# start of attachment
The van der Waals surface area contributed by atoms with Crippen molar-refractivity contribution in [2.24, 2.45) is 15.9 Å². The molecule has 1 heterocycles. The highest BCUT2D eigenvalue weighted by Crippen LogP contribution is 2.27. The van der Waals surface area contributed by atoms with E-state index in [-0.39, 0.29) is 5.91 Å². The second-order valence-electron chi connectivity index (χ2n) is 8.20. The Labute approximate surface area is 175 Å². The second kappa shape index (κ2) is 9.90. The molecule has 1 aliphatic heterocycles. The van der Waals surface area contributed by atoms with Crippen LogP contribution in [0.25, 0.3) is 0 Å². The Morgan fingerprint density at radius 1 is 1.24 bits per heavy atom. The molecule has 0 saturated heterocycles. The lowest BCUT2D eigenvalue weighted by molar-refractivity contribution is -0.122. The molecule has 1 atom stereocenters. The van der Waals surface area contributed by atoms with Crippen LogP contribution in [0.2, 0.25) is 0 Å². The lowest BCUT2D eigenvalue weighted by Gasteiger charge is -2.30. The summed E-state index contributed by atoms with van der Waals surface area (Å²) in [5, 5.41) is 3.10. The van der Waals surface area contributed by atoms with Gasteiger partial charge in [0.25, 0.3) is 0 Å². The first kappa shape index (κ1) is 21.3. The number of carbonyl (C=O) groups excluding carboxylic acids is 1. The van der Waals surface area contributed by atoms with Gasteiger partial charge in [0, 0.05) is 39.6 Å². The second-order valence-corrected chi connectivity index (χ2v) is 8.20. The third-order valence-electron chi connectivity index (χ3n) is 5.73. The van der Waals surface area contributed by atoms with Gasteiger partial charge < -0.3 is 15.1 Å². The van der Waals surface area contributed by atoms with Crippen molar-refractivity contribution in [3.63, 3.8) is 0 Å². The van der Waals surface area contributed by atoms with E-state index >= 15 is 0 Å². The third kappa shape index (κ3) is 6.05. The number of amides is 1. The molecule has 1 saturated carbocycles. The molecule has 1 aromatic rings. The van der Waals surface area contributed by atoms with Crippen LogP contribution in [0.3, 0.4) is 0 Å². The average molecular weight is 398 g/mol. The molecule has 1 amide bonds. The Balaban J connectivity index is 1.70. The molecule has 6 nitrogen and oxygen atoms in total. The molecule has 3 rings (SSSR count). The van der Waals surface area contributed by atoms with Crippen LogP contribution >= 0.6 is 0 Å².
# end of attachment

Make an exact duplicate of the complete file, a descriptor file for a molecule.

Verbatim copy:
The van der Waals surface area contributed by atoms with Crippen molar-refractivity contribution in [2.24, 2.45) is 15.9 Å². The molecule has 1 heterocycles. The highest BCUT2D eigenvalue weighted by Crippen LogP contribution is 2.27. The van der Waals surface area contributed by atoms with E-state index in [-0.39, 0.29) is 5.91 Å². The second-order valence-electron chi connectivity index (χ2n) is 8.20. The Labute approximate surface area is 175 Å². The second kappa shape index (κ2) is 9.90. The molecule has 1 aliphatic heterocycles. The van der Waals surface area contributed by atoms with Crippen LogP contribution in [0.25, 0.3) is 0 Å². The Morgan fingerprint density at radius 1 is 1.24 bits per heavy atom. The molecule has 0 saturated heterocycles. The lowest BCUT2D eigenvalue weighted by molar-refractivity contribution is -0.122. The molecule has 1 atom stereocenters. The van der Waals surface area contributed by atoms with Crippen LogP contribution in [0.2, 0.25) is 0 Å². The lowest BCUT2D eigenvalue weighted by Gasteiger charge is -2.30. The summed E-state index contributed by atoms with van der Waals surface area (Å²) in [5, 5.41) is 3.10. The van der Waals surface area contributed by atoms with Gasteiger partial charge in [0.25, 0.3) is 0 Å². The first kappa shape index (κ1) is 21.3. The number of carbonyl (C=O) groups excluding carboxylic acids is 1. The van der Waals surface area contributed by atoms with Gasteiger partial charge in [0, 0.05) is 39.6 Å². The second-order valence-corrected chi connectivity index (χ2v) is 8.20. The third-order valence-electron chi connectivity index (χ3n) is 5.73. The van der Waals surface area contributed by atoms with Gasteiger partial charge < -0.3 is 15.1 Å². The van der Waals surface area contributed by atoms with Crippen molar-refractivity contribution in [3.63, 3.8) is 0 Å². The van der Waals surface area contributed by atoms with E-state index >= 15 is 0 Å². The third kappa shape index (κ3) is 6.05. The number of amides is 1. The molecule has 1 saturated carbocycles. The molecule has 1 aromatic rings. The van der Waals surface area contributed by atoms with Crippen LogP contribution in [0.3, 0.4) is 0 Å². The average molecular weight is 398 g/mol. The molecule has 1 amide bonds. The Balaban J connectivity index is 1.70. The molecule has 6 nitrogen and oxygen atoms in total. The molecule has 3 rings (SSSR count). The van der Waals surface area contributed by atoms with Crippen LogP contribution >= 0.6 is 0 Å².